Quantcast

Cumulative Climate Impacts of Tar Sands Pipelines

Last summer, President Obama delivered a major climate speech in which he laid out his plan to reduce greenhouse gas emissions by 17 percent by 2020. He also committed to deciding the fate of the Keystone XL pipeline based on its climate impacts, stating unequivocally: "The net effects of the pipeline’s impact on our climate will be absolutely critical to determining whether this project is allowed to go forward."

While the evidence shows that Keystone XL would result in significant greenhouse gas emissions and should be denied in its own right, it is only one of many proposed tar sands pipelines on the Obama administration’s desk. The State Department is currently preparing an environmental impact statement (EIS) for an expansion of Enbridge's Alberta Clipper pipeline, which would increase its capacity to over 800,000 barrels per day (bpd)—roughly the same size as Keystone XL. An expansion of Enbridge's Line 3 would transport up to 760,000 bpd of tar sands crude through the Great Lakes region; and a reversal of the Portland-Montreal Pipeline could bring up to 600,000 bpd through New England.

Because the tar sands deposits are landlocked in Alberta, the oil industry needs these pipelines to carry tar sands crude to U.S. refineries and overseas markets. Each one is a key part of the industry's plan to triple tar sands development to around six million bpd by 2030. Without these pipelines, much of the high-carbon tar sands would stay in the ground.

Last week, the Sierra Club and allies urged the State Department to evaluate the cumulative climate impacts of these pipelines as part of its Alberta Clipper EIS. The National Environmental Policy Act (NEPA) requires an analysis of the cumulative environmental impacts of a proposed project combined with other past, present and reasonably foreseeable projects. Federal courts recognize that "the impact of greenhouse gas emissions on climate change is precisely the kind of cumulative impacts analysis that NEPA requires."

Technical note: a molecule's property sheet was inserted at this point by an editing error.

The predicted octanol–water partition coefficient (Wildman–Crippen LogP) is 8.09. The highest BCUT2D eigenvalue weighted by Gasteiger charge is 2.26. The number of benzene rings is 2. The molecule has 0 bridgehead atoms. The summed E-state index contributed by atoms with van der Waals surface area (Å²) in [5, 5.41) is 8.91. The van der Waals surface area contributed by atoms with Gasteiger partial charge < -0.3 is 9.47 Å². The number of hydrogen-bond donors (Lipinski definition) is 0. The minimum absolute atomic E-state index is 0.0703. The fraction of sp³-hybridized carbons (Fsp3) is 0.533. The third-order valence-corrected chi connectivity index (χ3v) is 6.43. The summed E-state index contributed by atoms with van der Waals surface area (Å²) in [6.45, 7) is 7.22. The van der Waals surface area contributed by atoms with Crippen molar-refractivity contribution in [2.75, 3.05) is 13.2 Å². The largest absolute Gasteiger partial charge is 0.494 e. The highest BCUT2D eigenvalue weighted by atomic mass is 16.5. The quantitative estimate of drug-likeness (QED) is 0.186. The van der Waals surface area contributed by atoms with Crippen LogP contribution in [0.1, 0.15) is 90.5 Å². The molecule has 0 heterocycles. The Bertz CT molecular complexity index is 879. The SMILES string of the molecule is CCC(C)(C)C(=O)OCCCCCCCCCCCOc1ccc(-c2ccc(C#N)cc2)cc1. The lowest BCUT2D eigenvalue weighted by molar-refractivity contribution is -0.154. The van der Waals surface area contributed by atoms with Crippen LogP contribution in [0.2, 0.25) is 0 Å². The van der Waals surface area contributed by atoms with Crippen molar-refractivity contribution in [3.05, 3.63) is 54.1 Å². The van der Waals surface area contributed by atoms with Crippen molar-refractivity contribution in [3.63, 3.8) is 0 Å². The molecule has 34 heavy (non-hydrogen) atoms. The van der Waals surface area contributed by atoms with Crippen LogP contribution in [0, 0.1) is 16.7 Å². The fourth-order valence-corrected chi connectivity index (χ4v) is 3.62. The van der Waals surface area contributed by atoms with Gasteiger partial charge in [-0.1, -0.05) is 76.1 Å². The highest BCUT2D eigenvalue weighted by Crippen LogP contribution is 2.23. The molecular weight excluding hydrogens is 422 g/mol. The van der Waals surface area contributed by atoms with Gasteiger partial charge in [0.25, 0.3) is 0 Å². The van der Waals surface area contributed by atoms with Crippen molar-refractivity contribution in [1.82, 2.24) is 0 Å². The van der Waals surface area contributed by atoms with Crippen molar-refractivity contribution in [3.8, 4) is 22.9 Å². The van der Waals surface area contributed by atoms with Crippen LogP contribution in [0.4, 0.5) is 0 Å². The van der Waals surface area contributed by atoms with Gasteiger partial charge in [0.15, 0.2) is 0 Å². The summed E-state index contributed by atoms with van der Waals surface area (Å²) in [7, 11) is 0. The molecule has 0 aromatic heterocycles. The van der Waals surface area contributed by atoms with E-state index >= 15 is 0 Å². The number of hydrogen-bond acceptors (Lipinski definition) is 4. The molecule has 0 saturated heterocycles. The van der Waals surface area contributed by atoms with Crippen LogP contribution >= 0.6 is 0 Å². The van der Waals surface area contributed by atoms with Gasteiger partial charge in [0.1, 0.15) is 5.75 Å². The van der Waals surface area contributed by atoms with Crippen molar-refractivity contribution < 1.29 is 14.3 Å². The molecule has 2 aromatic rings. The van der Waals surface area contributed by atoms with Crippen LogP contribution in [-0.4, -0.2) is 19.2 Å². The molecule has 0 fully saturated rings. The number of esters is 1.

In a recent decision, a court rejected federal agencies' attempts to downplay the climate impacts of permitting a coal mine based on the reasoning that other coal would be mined and burned regardless of their decision.

The State Department now has two major tar sands pipelines pending before it—Alberta Clipper and Keystone XL—and several more on the horizon. Yet so far, it has narrowly analyzed each pipeline in isolation without looking at their cumulative effect on tar sands expansion and the corresponding greenhouse gas emissions. For example, the State Department’s EIS for Keystone XL claimed that the approval of any one pipeline project is unlikely to have significant climate impacts because other tar sands pipelines are sure to be built in the future, allowing unchecked tar sands expansion in any scenario. State relied on this same flawed logic to approve the original Alberta Clipper tar sands pipeline and the first Keystone pipeline.

The State Department cannot keep claiming that tar sands pipelines are inevitable when it has the authority to approve or reject each pipeline. Looking at each project in isolation ignores the bigger picture—the State Department’s series of decisions on individual pipelines will cumulatively have massive climate implications.

The Sierra Club and its allies are not alone in calling for a broader look at expanded tar sands infrastructure. Last month, a coalition of leading scientists published an article in the journal Nature that called for a moratorium on tar sands pipelines and an end to the "tyranny of incremental decisions" that has already allowed tar sands production to double in the last decade. As the scientists explained, the "current public debate about oil-sands development focuses on individual pipeline decisions... When judged in isolation, the costs, benefits and consequences of a particular oil-sands proposal may be deemed acceptable…[b]ut impacts mount with multiple projects...." A narrow view of each individual project "creates the misguided idea that oil-sands expansion is inevitable." Instead, the scientists thus urged leaders to pause, and craft a broader energy strategy under which “decisions on infrastructure projects…are made in the context of an overarching commitment to limit carbon emissions."